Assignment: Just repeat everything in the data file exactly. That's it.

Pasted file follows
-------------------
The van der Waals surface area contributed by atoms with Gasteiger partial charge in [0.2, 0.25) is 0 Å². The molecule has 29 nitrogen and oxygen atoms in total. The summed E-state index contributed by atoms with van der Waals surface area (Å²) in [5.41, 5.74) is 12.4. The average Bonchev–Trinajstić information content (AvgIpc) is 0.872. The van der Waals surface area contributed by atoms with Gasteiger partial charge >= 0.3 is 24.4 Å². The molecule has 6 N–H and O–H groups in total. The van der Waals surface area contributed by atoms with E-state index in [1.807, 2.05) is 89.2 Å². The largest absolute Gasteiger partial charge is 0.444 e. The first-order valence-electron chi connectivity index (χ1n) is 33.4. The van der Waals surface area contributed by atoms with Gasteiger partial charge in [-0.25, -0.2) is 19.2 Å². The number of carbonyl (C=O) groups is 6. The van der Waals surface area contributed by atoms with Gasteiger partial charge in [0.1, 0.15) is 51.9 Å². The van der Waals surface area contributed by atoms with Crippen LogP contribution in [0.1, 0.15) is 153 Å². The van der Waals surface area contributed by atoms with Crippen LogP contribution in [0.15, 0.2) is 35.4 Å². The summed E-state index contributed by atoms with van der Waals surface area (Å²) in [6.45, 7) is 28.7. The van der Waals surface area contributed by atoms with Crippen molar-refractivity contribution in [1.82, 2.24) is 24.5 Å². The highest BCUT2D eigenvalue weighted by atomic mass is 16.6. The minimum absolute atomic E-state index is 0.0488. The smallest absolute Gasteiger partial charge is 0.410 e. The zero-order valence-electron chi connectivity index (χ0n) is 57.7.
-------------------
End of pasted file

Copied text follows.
The van der Waals surface area contributed by atoms with Gasteiger partial charge in [0.2, 0.25) is 0 Å². The molecule has 29 nitrogen and oxygen atoms in total. The summed E-state index contributed by atoms with van der Waals surface area (Å²) in [5.41, 5.74) is 12.4. The average Bonchev–Trinajstić information content (AvgIpc) is 0.872. The van der Waals surface area contributed by atoms with Gasteiger partial charge >= 0.3 is 24.4 Å². The molecule has 6 N–H and O–H groups in total. The van der Waals surface area contributed by atoms with E-state index in [1.807, 2.05) is 89.2 Å². The largest absolute Gasteiger partial charge is 0.444 e. The first-order valence-electron chi connectivity index (χ1n) is 33.4. The van der Waals surface area contributed by atoms with Gasteiger partial charge in [-0.25, -0.2) is 19.2 Å². The number of carbonyl (C=O) groups is 6. The van der Waals surface area contributed by atoms with Gasteiger partial charge in [0.1, 0.15) is 51.9 Å². The van der Waals surface area contributed by atoms with Crippen LogP contribution in [0.1, 0.15) is 153 Å². The van der Waals surface area contributed by atoms with Crippen LogP contribution in [0.15, 0.2) is 35.4 Å². The summed E-state index contributed by atoms with van der Waals surface area (Å²) in [6.45, 7) is 28.7. The van der Waals surface area contributed by atoms with Crippen molar-refractivity contribution in [1.82, 2.24) is 24.5 Å². The highest BCUT2D eigenvalue weighted by atomic mass is 16.6. The minimum absolute atomic E-state index is 0.0488. The smallest absolute Gasteiger partial charge is 0.410 e. The zero-order valence-electron chi connectivity index (χ0n) is 57.7.